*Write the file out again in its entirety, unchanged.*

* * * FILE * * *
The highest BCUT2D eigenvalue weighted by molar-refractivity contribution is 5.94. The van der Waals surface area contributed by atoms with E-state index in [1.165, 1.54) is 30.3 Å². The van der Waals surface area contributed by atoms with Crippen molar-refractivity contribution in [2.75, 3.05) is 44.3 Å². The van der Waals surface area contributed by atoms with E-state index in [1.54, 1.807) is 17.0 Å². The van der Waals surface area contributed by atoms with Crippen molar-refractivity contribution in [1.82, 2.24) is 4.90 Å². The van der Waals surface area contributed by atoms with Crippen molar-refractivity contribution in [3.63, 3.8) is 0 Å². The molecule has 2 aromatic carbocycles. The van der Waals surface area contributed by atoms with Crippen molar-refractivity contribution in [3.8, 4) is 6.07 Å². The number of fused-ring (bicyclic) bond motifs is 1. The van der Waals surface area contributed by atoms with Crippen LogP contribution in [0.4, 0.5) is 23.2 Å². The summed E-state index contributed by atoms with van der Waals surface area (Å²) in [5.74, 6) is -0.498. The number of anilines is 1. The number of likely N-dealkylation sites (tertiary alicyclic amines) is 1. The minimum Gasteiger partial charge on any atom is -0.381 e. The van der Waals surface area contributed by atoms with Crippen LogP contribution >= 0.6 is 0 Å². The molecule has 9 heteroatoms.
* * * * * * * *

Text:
The highest BCUT2D eigenvalue weighted by molar-refractivity contribution is 5.94. The van der Waals surface area contributed by atoms with E-state index in [1.165, 1.54) is 30.3 Å². The van der Waals surface area contributed by atoms with Crippen molar-refractivity contribution in [2.75, 3.05) is 44.3 Å². The van der Waals surface area contributed by atoms with E-state index in [1.54, 1.807) is 17.0 Å². The van der Waals surface area contributed by atoms with Crippen molar-refractivity contribution in [1.82, 2.24) is 4.90 Å². The van der Waals surface area contributed by atoms with Crippen molar-refractivity contribution in [3.63, 3.8) is 0 Å². The molecule has 2 aromatic carbocycles. The van der Waals surface area contributed by atoms with Crippen molar-refractivity contribution in [3.8, 4) is 6.07 Å². The number of fused-ring (bicyclic) bond motifs is 1. The van der Waals surface area contributed by atoms with Crippen LogP contribution in [0.4, 0.5) is 23.2 Å². The summed E-state index contributed by atoms with van der Waals surface area (Å²) in [5.74, 6) is -0.498. The number of anilines is 1. The number of likely N-dealkylation sites (tertiary alicyclic amines) is 1. The minimum Gasteiger partial charge on any atom is -0.381 e. The van der Waals surface area contributed by atoms with Crippen LogP contribution >= 0.6 is 0 Å². The molecule has 9 heteroatoms.